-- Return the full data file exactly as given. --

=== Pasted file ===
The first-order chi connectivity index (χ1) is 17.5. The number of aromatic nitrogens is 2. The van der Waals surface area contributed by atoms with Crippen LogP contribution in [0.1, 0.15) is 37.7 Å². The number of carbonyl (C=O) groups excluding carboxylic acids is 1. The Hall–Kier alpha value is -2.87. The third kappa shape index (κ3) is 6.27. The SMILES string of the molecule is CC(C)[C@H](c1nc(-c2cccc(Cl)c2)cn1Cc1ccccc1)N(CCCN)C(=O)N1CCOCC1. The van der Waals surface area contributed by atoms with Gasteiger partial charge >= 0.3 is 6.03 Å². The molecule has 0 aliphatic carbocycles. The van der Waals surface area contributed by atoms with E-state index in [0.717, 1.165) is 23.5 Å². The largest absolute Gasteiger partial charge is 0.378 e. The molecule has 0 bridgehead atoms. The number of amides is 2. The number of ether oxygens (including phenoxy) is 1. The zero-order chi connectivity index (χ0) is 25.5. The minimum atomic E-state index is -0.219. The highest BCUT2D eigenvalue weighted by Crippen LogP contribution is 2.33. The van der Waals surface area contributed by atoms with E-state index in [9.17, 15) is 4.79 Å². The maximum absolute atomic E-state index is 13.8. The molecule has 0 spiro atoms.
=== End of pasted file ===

The first-order chi connectivity index (χ1) is 17.5. The number of aromatic nitrogens is 2. The van der Waals surface area contributed by atoms with Crippen LogP contribution in [0.1, 0.15) is 37.7 Å². The number of carbonyl (C=O) groups excluding carboxylic acids is 1. The Hall–Kier alpha value is -2.87. The third kappa shape index (κ3) is 6.27. The SMILES string of the molecule is CC(C)[C@H](c1nc(-c2cccc(Cl)c2)cn1Cc1ccccc1)N(CCCN)C(=O)N1CCOCC1. The van der Waals surface area contributed by atoms with Gasteiger partial charge >= 0.3 is 6.03 Å². The molecule has 0 aliphatic carbocycles. The van der Waals surface area contributed by atoms with E-state index in [0.717, 1.165) is 23.5 Å². The largest absolute Gasteiger partial charge is 0.378 e. The molecule has 0 bridgehead atoms. The number of amides is 2. The number of ether oxygens (including phenoxy) is 1. The zero-order chi connectivity index (χ0) is 25.5. The minimum atomic E-state index is -0.219. The highest BCUT2D eigenvalue weighted by Crippen LogP contribution is 2.33. The van der Waals surface area contributed by atoms with E-state index in [9.17, 15) is 4.79 Å². The maximum absolute atomic E-state index is 13.8. The molecule has 0 spiro atoms.